Beyond these basic items, you also have useful trinkets like shock-traps, explosive barrels, paralysing knives, and flashpods, which are excellent for halting and bringing a flying monster to the ground. Using these items will briefly lock your character in a spot, and some of them need to be previously equipped, so choose the right moment to deploy them, or you’ll find yourself not only wasting items, but re-spawning back at base camp as well. Oh, and while I mention base camps, try to remember to eat when you’re at them. This simple task will grant you a boost to your stats, so it’s something you’ll want to do in between every hunt — or at least aim to do.
Speaking of boosting damage, some monsters you stumble upon you will find are asleep. To deal maximum damage in this situation, always place a heavy explosive barrel on the head of the creature and shoot it from afar.
How online and solo play works
Monster Hunter: World can be completed in a single-player experience without and internet connection. This is a great bonus for many players who don’t always have access to the internet; however, I should say you won’t get the true Monster Hunter effect without partying up with friends to take out beasts.
If you’re hunting in a group, Monster Hunter: World‘s creatures will also scale in difficulty, meaning the more people there are, the harder the fights become. Additionally, quests in solo play are fused, so you don’t have to complete the same quests online with pals that you did in single-player mode. If you do find yourself playing alone and need a hand with a tricky monster, the game also has a SOS feature, which has you shoot up a flare, alerting your friends (or anyone else online) to join your game and help you out.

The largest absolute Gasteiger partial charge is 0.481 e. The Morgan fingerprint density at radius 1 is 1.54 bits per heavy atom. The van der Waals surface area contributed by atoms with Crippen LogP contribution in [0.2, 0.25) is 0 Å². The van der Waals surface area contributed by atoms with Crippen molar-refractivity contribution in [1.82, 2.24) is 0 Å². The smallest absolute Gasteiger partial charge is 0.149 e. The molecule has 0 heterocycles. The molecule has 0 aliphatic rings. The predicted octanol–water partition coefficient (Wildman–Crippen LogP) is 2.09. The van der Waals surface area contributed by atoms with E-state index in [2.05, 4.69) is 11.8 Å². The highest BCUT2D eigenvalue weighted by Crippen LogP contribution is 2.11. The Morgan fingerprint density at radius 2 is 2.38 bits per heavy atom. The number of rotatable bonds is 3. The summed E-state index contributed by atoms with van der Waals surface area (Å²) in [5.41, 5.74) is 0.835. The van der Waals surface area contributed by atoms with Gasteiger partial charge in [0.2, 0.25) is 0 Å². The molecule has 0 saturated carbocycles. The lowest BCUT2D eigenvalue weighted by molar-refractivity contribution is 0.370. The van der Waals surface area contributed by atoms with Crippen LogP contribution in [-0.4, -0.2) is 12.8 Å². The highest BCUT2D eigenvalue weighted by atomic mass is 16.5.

Traversing the huge world
Monster Hunter: World has a monstrously large open world, so learning the map and traveling around is something you’ll have to wrap your head around. Luckily, there are several features to help you out not only for travel, but also for the hunt.
New to Monster Hunter is the Slinger, a wrist-mounted device that your hunter uses to shoot projectiles and grapple around areas with — meaning you can swing around like Tarzan, which is as much fun as it sounds. Another new feature is the fireflies mechanic, which enables you to follow a monster through the wild.
Once you’ve examined enough evidence like footprints and monster poo, fireflies will gather in a swarm and fly in the direction of the monster you’re after. Monsters wont always stay in one spot, though; most shift position and some even flyaway, so be sure to be ready to use that slinger to grapple vines or even another flying critter to pursue the fleeing creature you’ve got your eye on.
When out of combat, however, you can travel around even more quickly by opening the mini map in game and selecting a base camp you’ve been to previously. This is a simple tip, but it’s one people forget about, and allows you to always make sure you can swiftly clear out your bags and resupply between hunts in a timely fashion.
If you’re anything like me, you spend WAY too long in the character creator section of games, and that will definitely be the situation you find yourself in with Monster Hunter: World. Not only do you create your hunter, you get to fully customise your companion, a small cat creature called a Palico. Yes, it’s as cute as it sounds.